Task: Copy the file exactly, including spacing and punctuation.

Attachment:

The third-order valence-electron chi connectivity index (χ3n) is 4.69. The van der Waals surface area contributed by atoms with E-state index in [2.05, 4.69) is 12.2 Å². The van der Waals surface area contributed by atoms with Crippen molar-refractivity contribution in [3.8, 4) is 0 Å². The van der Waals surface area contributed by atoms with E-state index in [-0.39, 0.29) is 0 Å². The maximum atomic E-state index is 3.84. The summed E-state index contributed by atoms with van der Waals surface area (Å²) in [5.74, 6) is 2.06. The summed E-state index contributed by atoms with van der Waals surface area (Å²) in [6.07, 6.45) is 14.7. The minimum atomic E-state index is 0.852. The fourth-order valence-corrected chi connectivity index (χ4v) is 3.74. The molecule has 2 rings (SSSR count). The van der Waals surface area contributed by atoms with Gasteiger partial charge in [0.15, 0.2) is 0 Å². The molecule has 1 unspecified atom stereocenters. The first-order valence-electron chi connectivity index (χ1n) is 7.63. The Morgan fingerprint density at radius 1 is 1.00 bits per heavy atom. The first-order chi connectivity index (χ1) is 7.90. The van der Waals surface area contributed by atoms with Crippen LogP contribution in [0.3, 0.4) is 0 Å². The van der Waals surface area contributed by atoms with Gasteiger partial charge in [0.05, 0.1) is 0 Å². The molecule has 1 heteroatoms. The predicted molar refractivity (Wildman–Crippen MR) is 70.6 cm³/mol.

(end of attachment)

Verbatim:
The third-order valence-electron chi connectivity index (χ3n) is 4.69. The van der Waals surface area contributed by atoms with E-state index in [2.05, 4.69) is 12.2 Å². The van der Waals surface area contributed by atoms with Crippen molar-refractivity contribution in [3.8, 4) is 0 Å². The van der Waals surface area contributed by atoms with E-state index in [-0.39, 0.29) is 0 Å². The maximum atomic E-state index is 3.84. The summed E-state index contributed by atoms with van der Waals surface area (Å²) in [5.74, 6) is 2.06. The summed E-state index contributed by atoms with van der Waals surface area (Å²) in [6.07, 6.45) is 14.7. The minimum atomic E-state index is 0.852. The fourth-order valence-corrected chi connectivity index (χ4v) is 3.74. The molecule has 2 rings (SSSR count). The van der Waals surface area contributed by atoms with Gasteiger partial charge in [0.15, 0.2) is 0 Å². The molecule has 1 unspecified atom stereocenters. The first-order valence-electron chi connectivity index (χ1n) is 7.63. The Morgan fingerprint density at radius 1 is 1.00 bits per heavy atom. The first-order chi connectivity index (χ1) is 7.90. The van der Waals surface area contributed by atoms with Crippen LogP contribution in [0.3, 0.4) is 0 Å². The van der Waals surface area contributed by atoms with Gasteiger partial charge in [0.05, 0.1) is 0 Å². The molecule has 1 heteroatoms. The predicted molar refractivity (Wildman–Crippen MR) is 70.6 cm³/mol.